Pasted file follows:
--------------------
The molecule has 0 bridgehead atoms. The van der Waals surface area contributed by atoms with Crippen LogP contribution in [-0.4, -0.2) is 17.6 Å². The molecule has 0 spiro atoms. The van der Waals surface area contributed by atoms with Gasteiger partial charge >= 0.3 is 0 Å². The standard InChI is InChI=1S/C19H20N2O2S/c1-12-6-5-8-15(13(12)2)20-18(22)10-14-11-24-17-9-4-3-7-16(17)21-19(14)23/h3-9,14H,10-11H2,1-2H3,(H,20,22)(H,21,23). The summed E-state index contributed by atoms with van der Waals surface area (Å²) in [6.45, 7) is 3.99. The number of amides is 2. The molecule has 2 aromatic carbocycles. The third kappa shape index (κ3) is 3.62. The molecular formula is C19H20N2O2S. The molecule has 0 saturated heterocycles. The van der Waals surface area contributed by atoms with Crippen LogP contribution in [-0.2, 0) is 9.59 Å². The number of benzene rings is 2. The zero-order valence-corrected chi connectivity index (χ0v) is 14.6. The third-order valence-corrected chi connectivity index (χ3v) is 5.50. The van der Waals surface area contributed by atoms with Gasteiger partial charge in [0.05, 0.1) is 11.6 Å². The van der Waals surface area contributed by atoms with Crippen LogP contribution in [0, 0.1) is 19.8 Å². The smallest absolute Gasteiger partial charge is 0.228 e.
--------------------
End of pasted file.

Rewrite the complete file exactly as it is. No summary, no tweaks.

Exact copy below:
The molecule has 0 bridgehead atoms. The van der Waals surface area contributed by atoms with Crippen LogP contribution in [-0.4, -0.2) is 17.6 Å². The molecule has 0 spiro atoms. The van der Waals surface area contributed by atoms with Gasteiger partial charge >= 0.3 is 0 Å². The standard InChI is InChI=1S/C19H20N2O2S/c1-12-6-5-8-15(13(12)2)20-18(22)10-14-11-24-17-9-4-3-7-16(17)21-19(14)23/h3-9,14H,10-11H2,1-2H3,(H,20,22)(H,21,23). The summed E-state index contributed by atoms with van der Waals surface area (Å²) in [6.45, 7) is 3.99. The number of amides is 2. The molecule has 2 aromatic carbocycles. The third kappa shape index (κ3) is 3.62. The molecular formula is C19H20N2O2S. The molecule has 0 saturated heterocycles. The van der Waals surface area contributed by atoms with Crippen LogP contribution in [-0.2, 0) is 9.59 Å². The number of benzene rings is 2. The zero-order valence-corrected chi connectivity index (χ0v) is 14.6. The third-order valence-corrected chi connectivity index (χ3v) is 5.50. The van der Waals surface area contributed by atoms with Gasteiger partial charge in [0.05, 0.1) is 11.6 Å². The van der Waals surface area contributed by atoms with Crippen LogP contribution in [0, 0.1) is 19.8 Å². The smallest absolute Gasteiger partial charge is 0.228 e.